And once we have embarked on that course—judging each other by motive rather than explaining behavior by mechanical causation alone—the fundamental religious question of the meaning or purpose of life cannot be avoided. What can be avoided is the question of whether there is an ultimate purposer whose plan we all fulfill—and most American fiction does avoid it, including almost all of the stories published within the category labeled Religious Literature. Instead, purpose or lack of it is assumed.

  Not, however, in science fiction. There alone we find the search for the purposer is still alive. Indeed, in story after story the question arises and is explored at depths that would be impossible in any other genre—even fantasy. For while fantasy is uniquely suited to dealing with human universals—the mythic—science fiction is uniquely suited to dealing with suprahuman universals—the metaphysical. Fantasy can hardly deal seriously with gods, because gods are common motifs, like magic swords and unicorns. Readers aren’t expected to believe in them. (Few things are more jarring to a fantasy writer than to meet a reader who actually believes in those fantasy worlds. The dowsers and seventh sons who wrote to me or telephoned me after my Alvin Maker series started appearing finally led me to stop listing my address in the phone book. I didn’t want these people to know where I lived.) But because science fiction specifically excludes supernatural gods as characters in stories, it is possible for science fiction to explore the purpose of life deeply and thoroughly without being distracted by existing theologies.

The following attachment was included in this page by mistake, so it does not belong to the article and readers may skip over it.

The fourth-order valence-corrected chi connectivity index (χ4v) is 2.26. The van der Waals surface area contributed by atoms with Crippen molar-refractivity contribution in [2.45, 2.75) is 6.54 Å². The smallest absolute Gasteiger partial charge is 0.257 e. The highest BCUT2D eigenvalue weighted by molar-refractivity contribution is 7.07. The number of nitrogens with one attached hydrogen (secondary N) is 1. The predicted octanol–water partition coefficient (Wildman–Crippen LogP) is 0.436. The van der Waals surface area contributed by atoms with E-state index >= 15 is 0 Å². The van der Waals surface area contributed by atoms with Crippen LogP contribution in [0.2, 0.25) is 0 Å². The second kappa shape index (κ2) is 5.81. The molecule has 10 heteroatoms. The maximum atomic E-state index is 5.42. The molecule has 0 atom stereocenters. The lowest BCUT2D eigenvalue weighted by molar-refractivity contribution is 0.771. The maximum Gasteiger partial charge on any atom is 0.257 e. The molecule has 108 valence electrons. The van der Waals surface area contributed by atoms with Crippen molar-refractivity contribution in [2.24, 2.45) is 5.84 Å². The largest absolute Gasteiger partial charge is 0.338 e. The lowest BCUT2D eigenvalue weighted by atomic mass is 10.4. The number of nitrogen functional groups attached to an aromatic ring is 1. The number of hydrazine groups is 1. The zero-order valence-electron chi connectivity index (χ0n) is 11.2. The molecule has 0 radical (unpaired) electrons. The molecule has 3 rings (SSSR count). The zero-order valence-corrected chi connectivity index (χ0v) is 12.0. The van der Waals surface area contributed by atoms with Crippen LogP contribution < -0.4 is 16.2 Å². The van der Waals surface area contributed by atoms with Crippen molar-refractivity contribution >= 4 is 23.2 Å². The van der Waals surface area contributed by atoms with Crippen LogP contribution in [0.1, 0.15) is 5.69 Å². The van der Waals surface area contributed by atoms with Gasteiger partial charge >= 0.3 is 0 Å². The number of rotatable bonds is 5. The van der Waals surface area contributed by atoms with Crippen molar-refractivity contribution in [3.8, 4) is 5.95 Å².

One of the best examples is in the work of Isaac Asimov. The good doctor has made it clear over the years that he has no belief in any kind of transcendent god, and his work bears this out. But his novels are almost all profoundly religious in the sense that they invariably affirm both the need for and the existence of a purposer. The original Foundation trilogy is explicitly about Hari Seldon’s plan and purpose for humanity, and how it worked regardless of the conscious intent of the leaders of Terminus. And, when the plan seemed thwarted by an unplanned-for intruder, the mutant Mule, we find that there is a Second Foundation, which continues to fill Seldon’s role, ongoing purposers and planners guiding the destiny of humankind. Furthermore, they realize they can’t possibly do their work if humankind is aware of their presence—their scientific planning can’t function unless it is not known to function. Therefore they have to fake their own destruction. The nontranscendent god of Asimov’s fiction must remain invisible and ineffable—must remain, in fact, rather transcendent.